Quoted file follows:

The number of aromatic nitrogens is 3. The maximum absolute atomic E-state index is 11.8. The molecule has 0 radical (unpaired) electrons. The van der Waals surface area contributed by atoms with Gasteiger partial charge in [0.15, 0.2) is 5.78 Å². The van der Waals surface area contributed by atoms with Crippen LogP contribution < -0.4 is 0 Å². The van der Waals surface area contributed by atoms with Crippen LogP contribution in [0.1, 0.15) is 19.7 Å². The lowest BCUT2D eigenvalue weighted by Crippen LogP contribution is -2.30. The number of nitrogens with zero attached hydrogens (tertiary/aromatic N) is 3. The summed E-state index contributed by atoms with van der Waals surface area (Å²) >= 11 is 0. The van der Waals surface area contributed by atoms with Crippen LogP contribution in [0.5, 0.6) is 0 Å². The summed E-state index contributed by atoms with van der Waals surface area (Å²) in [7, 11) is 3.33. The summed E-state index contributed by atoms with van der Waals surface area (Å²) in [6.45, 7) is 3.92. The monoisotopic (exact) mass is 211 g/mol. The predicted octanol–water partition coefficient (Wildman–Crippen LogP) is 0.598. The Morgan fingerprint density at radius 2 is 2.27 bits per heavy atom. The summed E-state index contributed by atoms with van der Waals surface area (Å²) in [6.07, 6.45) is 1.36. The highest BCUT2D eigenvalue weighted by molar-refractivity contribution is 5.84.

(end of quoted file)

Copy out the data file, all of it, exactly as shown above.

The number of aromatic nitrogens is 3. The maximum absolute atomic E-state index is 11.8. The molecule has 0 radical (unpaired) electrons. The van der Waals surface area contributed by atoms with Gasteiger partial charge in [0.15, 0.2) is 5.78 Å². The van der Waals surface area contributed by atoms with Crippen LogP contribution < -0.4 is 0 Å². The van der Waals surface area contributed by atoms with Crippen LogP contribution in [0.1, 0.15) is 19.7 Å². The lowest BCUT2D eigenvalue weighted by Crippen LogP contribution is -2.30. The number of nitrogens with zero attached hydrogens (tertiary/aromatic N) is 3. The summed E-state index contributed by atoms with van der Waals surface area (Å²) >= 11 is 0. The van der Waals surface area contributed by atoms with Crippen LogP contribution in [0.5, 0.6) is 0 Å². The summed E-state index contributed by atoms with van der Waals surface area (Å²) in [7, 11) is 3.33. The summed E-state index contributed by atoms with van der Waals surface area (Å²) in [6.45, 7) is 3.92. The monoisotopic (exact) mass is 211 g/mol. The predicted octanol–water partition coefficient (Wildman–Crippen LogP) is 0.598. The Morgan fingerprint density at radius 2 is 2.27 bits per heavy atom. The summed E-state index contributed by atoms with van der Waals surface area (Å²) in [6.07, 6.45) is 1.36. The highest BCUT2D eigenvalue weighted by molar-refractivity contribution is 5.84.